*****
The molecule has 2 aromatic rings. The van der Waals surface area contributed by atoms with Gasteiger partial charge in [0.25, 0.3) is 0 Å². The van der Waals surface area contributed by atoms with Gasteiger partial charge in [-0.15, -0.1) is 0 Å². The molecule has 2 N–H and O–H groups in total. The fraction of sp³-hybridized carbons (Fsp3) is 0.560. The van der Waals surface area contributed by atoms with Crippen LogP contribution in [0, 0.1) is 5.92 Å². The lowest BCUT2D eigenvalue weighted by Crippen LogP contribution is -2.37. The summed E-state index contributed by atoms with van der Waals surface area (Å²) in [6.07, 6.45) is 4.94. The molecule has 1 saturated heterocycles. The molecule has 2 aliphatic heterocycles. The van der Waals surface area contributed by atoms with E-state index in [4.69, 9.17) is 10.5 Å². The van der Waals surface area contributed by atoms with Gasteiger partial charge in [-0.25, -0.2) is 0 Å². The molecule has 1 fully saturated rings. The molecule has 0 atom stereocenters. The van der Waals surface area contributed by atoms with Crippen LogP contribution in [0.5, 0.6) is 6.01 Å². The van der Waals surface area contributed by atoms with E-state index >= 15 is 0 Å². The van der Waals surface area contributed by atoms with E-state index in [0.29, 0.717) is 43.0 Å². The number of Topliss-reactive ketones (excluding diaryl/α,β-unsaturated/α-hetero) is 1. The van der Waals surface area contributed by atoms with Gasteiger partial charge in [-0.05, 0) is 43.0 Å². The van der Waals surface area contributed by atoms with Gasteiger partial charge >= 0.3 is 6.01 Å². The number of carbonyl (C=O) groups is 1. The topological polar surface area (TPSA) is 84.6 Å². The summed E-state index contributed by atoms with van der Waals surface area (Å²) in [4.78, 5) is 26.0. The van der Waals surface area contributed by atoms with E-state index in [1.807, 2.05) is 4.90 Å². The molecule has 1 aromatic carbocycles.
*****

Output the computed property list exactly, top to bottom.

The molecule has 2 aromatic rings. The van der Waals surface area contributed by atoms with Gasteiger partial charge in [0.25, 0.3) is 0 Å². The van der Waals surface area contributed by atoms with Gasteiger partial charge in [-0.15, -0.1) is 0 Å². The molecule has 2 N–H and O–H groups in total. The fraction of sp³-hybridized carbons (Fsp3) is 0.560. The van der Waals surface area contributed by atoms with Crippen LogP contribution in [0, 0.1) is 5.92 Å². The lowest BCUT2D eigenvalue weighted by Crippen LogP contribution is -2.37. The summed E-state index contributed by atoms with van der Waals surface area (Å²) in [6.07, 6.45) is 4.94. The molecule has 1 saturated heterocycles. The molecule has 2 aliphatic heterocycles. The van der Waals surface area contributed by atoms with E-state index in [4.69, 9.17) is 10.5 Å². The van der Waals surface area contributed by atoms with Gasteiger partial charge in [-0.25, -0.2) is 0 Å². The molecule has 1 fully saturated rings. The molecule has 0 atom stereocenters. The van der Waals surface area contributed by atoms with Crippen LogP contribution in [0.5, 0.6) is 6.01 Å². The van der Waals surface area contributed by atoms with E-state index >= 15 is 0 Å². The van der Waals surface area contributed by atoms with E-state index in [0.29, 0.717) is 43.0 Å². The number of Topliss-reactive ketones (excluding diaryl/α,β-unsaturated/α-hetero) is 1. The van der Waals surface area contributed by atoms with Gasteiger partial charge in [-0.05, 0) is 43.0 Å². The van der Waals surface area contributed by atoms with Gasteiger partial charge >= 0.3 is 6.01 Å². The number of carbonyl (C=O) groups is 1. The topological polar surface area (TPSA) is 84.6 Å². The summed E-state index contributed by atoms with van der Waals surface area (Å²) in [4.78, 5) is 26.0. The van der Waals surface area contributed by atoms with E-state index in [1.807, 2.05) is 4.90 Å². The molecule has 1 aromatic carbocycles.